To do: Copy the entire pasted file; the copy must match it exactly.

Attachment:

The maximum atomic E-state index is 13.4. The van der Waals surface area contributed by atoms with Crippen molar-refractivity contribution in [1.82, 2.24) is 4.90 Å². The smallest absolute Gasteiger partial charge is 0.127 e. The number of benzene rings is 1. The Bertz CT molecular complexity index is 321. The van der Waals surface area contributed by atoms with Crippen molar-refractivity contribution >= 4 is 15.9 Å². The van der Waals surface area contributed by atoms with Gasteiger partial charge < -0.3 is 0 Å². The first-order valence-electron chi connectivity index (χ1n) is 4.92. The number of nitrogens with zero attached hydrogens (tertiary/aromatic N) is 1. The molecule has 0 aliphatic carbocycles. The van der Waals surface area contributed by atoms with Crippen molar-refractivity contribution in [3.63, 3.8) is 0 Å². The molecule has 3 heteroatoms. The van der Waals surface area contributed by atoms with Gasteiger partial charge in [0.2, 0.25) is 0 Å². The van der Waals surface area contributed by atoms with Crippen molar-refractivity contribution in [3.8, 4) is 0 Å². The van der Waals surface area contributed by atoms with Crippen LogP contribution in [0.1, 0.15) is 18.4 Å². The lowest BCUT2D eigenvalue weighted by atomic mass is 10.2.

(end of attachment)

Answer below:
The maximum atomic E-state index is 13.4. The van der Waals surface area contributed by atoms with Crippen molar-refractivity contribution in [1.82, 2.24) is 4.90 Å². The smallest absolute Gasteiger partial charge is 0.127 e. The number of benzene rings is 1. The Bertz CT molecular complexity index is 321. The van der Waals surface area contributed by atoms with Crippen molar-refractivity contribution >= 4 is 15.9 Å². The van der Waals surface area contributed by atoms with Gasteiger partial charge < -0.3 is 0 Å². The first-order valence-electron chi connectivity index (χ1n) is 4.92. The number of nitrogens with zero attached hydrogens (tertiary/aromatic N) is 1. The molecule has 0 aliphatic carbocycles. The van der Waals surface area contributed by atoms with Crippen molar-refractivity contribution in [3.63, 3.8) is 0 Å². The molecule has 3 heteroatoms. The van der Waals surface area contributed by atoms with Gasteiger partial charge in [0.2, 0.25) is 0 Å². The van der Waals surface area contributed by atoms with Crippen molar-refractivity contribution in [3.8, 4) is 0 Å². The van der Waals surface area contributed by atoms with Crippen LogP contribution in [0.1, 0.15) is 18.4 Å². The lowest BCUT2D eigenvalue weighted by atomic mass is 10.2.